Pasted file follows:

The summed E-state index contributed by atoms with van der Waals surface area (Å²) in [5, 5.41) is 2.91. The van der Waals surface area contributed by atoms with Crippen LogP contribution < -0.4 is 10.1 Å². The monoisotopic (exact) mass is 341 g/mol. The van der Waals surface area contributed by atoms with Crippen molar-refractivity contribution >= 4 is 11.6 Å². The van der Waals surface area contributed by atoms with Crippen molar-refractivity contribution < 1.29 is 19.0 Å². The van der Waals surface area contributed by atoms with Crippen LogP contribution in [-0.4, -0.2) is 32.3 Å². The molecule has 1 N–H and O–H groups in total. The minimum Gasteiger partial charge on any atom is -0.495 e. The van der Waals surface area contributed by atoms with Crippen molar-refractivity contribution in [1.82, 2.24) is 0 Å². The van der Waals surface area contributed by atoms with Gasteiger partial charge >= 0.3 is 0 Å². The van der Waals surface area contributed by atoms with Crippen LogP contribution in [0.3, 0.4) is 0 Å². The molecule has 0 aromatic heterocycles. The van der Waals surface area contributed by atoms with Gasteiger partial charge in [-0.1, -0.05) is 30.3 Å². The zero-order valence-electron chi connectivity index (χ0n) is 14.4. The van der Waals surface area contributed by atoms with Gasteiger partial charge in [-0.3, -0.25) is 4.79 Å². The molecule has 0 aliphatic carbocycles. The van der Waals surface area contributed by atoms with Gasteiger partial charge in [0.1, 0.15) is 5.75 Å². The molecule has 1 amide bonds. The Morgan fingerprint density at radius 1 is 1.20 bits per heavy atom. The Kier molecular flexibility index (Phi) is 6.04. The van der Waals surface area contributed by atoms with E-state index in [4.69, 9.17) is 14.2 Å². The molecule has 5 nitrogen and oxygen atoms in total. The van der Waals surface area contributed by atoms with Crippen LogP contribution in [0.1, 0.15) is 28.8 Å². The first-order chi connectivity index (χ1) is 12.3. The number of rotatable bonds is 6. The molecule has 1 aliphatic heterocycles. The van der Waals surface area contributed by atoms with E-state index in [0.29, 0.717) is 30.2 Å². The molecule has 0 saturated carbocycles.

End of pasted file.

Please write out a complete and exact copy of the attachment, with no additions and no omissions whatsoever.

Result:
The summed E-state index contributed by atoms with van der Waals surface area (Å²) in [5, 5.41) is 2.91. The van der Waals surface area contributed by atoms with Crippen LogP contribution < -0.4 is 10.1 Å². The monoisotopic (exact) mass is 341 g/mol. The van der Waals surface area contributed by atoms with Crippen molar-refractivity contribution >= 4 is 11.6 Å². The van der Waals surface area contributed by atoms with Crippen molar-refractivity contribution < 1.29 is 19.0 Å². The van der Waals surface area contributed by atoms with Crippen LogP contribution in [-0.4, -0.2) is 32.3 Å². The molecule has 1 N–H and O–H groups in total. The minimum Gasteiger partial charge on any atom is -0.495 e. The van der Waals surface area contributed by atoms with Crippen molar-refractivity contribution in [1.82, 2.24) is 0 Å². The van der Waals surface area contributed by atoms with Gasteiger partial charge >= 0.3 is 0 Å². The van der Waals surface area contributed by atoms with Crippen LogP contribution in [0.3, 0.4) is 0 Å². The molecule has 0 aromatic heterocycles. The van der Waals surface area contributed by atoms with Gasteiger partial charge in [-0.1, -0.05) is 30.3 Å². The zero-order valence-electron chi connectivity index (χ0n) is 14.4. The van der Waals surface area contributed by atoms with Gasteiger partial charge in [-0.3, -0.25) is 4.79 Å². The molecule has 0 aliphatic carbocycles. The van der Waals surface area contributed by atoms with Gasteiger partial charge in [0.1, 0.15) is 5.75 Å². The molecule has 1 amide bonds. The Morgan fingerprint density at radius 1 is 1.20 bits per heavy atom. The Kier molecular flexibility index (Phi) is 6.04. The van der Waals surface area contributed by atoms with E-state index in [4.69, 9.17) is 14.2 Å². The molecule has 5 nitrogen and oxygen atoms in total. The van der Waals surface area contributed by atoms with Crippen LogP contribution in [0.1, 0.15) is 28.8 Å². The first-order chi connectivity index (χ1) is 12.3. The number of rotatable bonds is 6. The molecule has 1 aliphatic heterocycles. The van der Waals surface area contributed by atoms with E-state index in [0.29, 0.717) is 30.2 Å². The molecule has 0 saturated carbocycles.